Palo Alto High School senior Lynnelle Ye has placed fourth in the Intel Science Talent Search, one of America's oldest and most prestigious pre-college science competitions.
Ye garnered a $40,000 Intel Foundation prize for her project that provides strategies for winning at a computer game called "Graph Chomp."
The winners were announced Tuesday in Washington D.C. by Intel Corp. and Society for Science & the Public.
The 40 finalists in the Intel competition had gathered there to mingle, make presentations and display their projects at the National Academy of Sciences.
For the first time in the 68-year history of the competition, four of the finalists -- one tenth of the group -- were from the Bay Area.
Taking first place this year was Erika DeBenedictis of Albuquerque, N.M., who won $100,000 for her project developing a software navigation system to help improve spacecraft travel through the solar system.
Her research found that the gravity and movement of planets create "easy transit routes," which ultimately will help spacecraft move faster and with less fuel.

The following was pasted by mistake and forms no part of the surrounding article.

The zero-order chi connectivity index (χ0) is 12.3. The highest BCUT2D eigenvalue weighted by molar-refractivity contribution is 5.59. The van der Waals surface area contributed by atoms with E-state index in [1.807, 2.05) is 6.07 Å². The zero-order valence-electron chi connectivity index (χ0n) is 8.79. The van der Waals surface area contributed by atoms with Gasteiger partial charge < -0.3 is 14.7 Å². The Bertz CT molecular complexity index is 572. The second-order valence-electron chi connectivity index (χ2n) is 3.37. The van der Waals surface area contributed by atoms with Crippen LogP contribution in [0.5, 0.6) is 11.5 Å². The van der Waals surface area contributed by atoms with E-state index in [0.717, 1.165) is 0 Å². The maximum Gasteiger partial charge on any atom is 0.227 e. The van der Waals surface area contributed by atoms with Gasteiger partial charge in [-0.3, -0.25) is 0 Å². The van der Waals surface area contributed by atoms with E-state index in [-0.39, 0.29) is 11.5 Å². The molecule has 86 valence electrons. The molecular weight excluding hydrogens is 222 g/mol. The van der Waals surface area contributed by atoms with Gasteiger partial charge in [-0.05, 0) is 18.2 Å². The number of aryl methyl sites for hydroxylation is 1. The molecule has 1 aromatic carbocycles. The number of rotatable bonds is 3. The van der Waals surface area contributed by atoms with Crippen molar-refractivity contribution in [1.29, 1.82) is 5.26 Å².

Second place, and $75,000, went to David Liu of Saratoga for his work to develop a system to recognize and understand digital images. His work already has been used to examine aerial images to identify hazards to buried oil pipelines and could be used to enable unmanned aerial vehicles and Web-based image searches.
Third place, and $50,000, went to Akhil Mathew of Madison, N.J., for a math project on Deligne categories, a setting for studying a wide range of algebraic structures with ties to theoretical physics.
"These 40 Intel Science Talent Search finalists demonstrate that we have the capability in this country to cultivate the next generation of innovators, scientists and entrepreneurs," said Intel President and CEO Paul Otellini.
"These young scientists are proof that curious, eager minds coupled with inspiring, knowledgeable teachers are the foundation for world-changing innovation."